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Written by Caidr's team of doctors and pharmacists based in UK | Updated: 23.02.2023 | 3 min read

Conjunctivitis is an eye infection caused by either a virus or bacteria. The conjunctiva is the pink rim you see if you pull down your lower lid and extend onto the white eye. It's an area that often gets infected in children and usually goes hand-in-hand with a viral cold. Children may get a bacterial infection, usually starting in one eye and then spreading.

Commonly you experience watery eyes, and there might be a yellow or green discharge. The eyes may feel very sticky on waking, but this improves with a gentle cleanse. The pink rim appears red, and the whites of your eyes look a bit red too. You might be a bit red and swollen in the skin around the eyes. A viral infection usually affects both eyes, and vision may be a bit blurry until you've cleared the discharge. It's not usually very painful.

Allergic conjunctivitis is in response to an allergen – commonly pollen alongside other hay fever symptoms – but also can be caused by any face creams, hair dyes, nail varnish, pet dander, or anything in the environment that has caused a sensitivity. Eyes are usually profusely watery and puffy around them and may feel a bit gritty. You may get a runny nose or hives on other parts of the body. Treatment may help, such as anti-histamine eye drops or tablets, but it's usually mild and improves on its own within a day or two – quicker if you remove the suspected allergen.

Is it contagious?

Viral conjunctivitis is very easily spread between people, so it’s important to maintain good hand hygiene, avoid rubbing your eyes then touching anything or anyone, and keep your distance from people if you are coughing or sneezing. Bacterial conjunctivitis can also spread by direct contact and from one eye to another.

Allergic conjunctivitis is not contagious.

Caidr pharmacists' top tips

For most cases, gentle, thorough cleansing is enough to clear an eye infection. For children under the age of 2 years or for mild cases in adults, you may want to first try using freshly boiled and cooled water and a clean washcloth.

Gently wipe over the eyelids starting from the outer edge of the lash line with the eyelid closed and sweep inwards and downwards towards the inner corner near the nose. This can help clear crusting and debris in the eyes and eyelashes safely. Repeat every two to four hours for up to 48 hours, and a cool washcloth may also be useful to soothe itchy or irritated eyes.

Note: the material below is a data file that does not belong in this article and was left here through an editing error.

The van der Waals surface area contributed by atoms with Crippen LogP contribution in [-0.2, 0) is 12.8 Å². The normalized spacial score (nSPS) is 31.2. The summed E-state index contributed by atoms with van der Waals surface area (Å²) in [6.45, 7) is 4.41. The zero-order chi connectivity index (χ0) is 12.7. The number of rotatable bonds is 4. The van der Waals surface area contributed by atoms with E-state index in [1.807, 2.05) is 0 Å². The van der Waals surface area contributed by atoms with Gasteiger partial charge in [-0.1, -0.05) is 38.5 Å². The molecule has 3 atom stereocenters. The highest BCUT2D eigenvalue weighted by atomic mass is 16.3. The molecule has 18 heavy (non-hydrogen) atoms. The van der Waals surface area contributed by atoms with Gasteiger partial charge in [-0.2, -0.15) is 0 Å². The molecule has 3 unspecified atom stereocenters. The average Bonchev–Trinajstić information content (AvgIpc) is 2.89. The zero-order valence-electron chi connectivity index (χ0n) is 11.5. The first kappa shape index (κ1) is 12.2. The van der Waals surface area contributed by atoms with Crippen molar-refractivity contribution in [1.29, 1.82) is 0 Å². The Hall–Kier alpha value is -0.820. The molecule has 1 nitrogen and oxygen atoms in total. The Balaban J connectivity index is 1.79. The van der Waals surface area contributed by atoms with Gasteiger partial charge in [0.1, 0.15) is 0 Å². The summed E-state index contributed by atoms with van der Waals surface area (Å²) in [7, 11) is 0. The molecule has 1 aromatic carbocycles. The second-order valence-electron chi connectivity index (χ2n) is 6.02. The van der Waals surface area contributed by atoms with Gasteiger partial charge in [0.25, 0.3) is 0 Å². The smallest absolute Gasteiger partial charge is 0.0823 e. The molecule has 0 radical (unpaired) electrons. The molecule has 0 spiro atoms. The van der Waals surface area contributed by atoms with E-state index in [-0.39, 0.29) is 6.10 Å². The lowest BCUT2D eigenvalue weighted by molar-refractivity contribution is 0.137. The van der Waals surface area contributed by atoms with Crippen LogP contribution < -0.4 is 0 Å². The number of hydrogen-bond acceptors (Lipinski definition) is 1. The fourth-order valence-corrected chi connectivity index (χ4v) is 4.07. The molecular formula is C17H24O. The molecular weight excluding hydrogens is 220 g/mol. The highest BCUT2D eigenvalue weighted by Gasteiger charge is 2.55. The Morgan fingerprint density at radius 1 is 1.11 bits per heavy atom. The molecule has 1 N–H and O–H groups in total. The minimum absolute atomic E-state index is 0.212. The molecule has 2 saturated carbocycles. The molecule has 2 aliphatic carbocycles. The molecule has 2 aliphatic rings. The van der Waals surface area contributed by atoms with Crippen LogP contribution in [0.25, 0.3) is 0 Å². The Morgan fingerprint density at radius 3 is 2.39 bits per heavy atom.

Antibiotic eye drops or ointments are available on a prescription from your doctor.

When should I see my doctor?

Conjunctivitis usually clears up without any medication. See your doctor if symptoms haven't improved after a couple of weeks. Antibiotics are not usually required for conjunctivitis, but your doctor may consider them under certain circumstances, including if a sexually transmitted infection such as chlamydia could be the cause.

If you suspect an allergy is to blame, keep a symptom diary to identify the trigger and try antihistamine drops from the pharmacy.

If your vision is affected – it's consistently reduced in one eye, you feel very sensitive to light, lights look hazy, or there's wavy lines or flashing – you should seek urgent attention from your doctor, 911, or an Emergency Department. Similarly, if the pain is deep and intense, especially if you wear contact lenses, this is a reason to seek urgent attention.

If your baby is less than 28 days old and experiencing a red eye or discharge, see your doctor urgently for assessment.

Am I fit for work or school if I have an eye infection?

If you feel well and your work does not require close contact with others, you can go to work with conjunctivitis. Your child can go to school or nursery if they are well. If you have reason to believe something more serious is going on with your eyes, you should prioritize seeking urgent medical attention.

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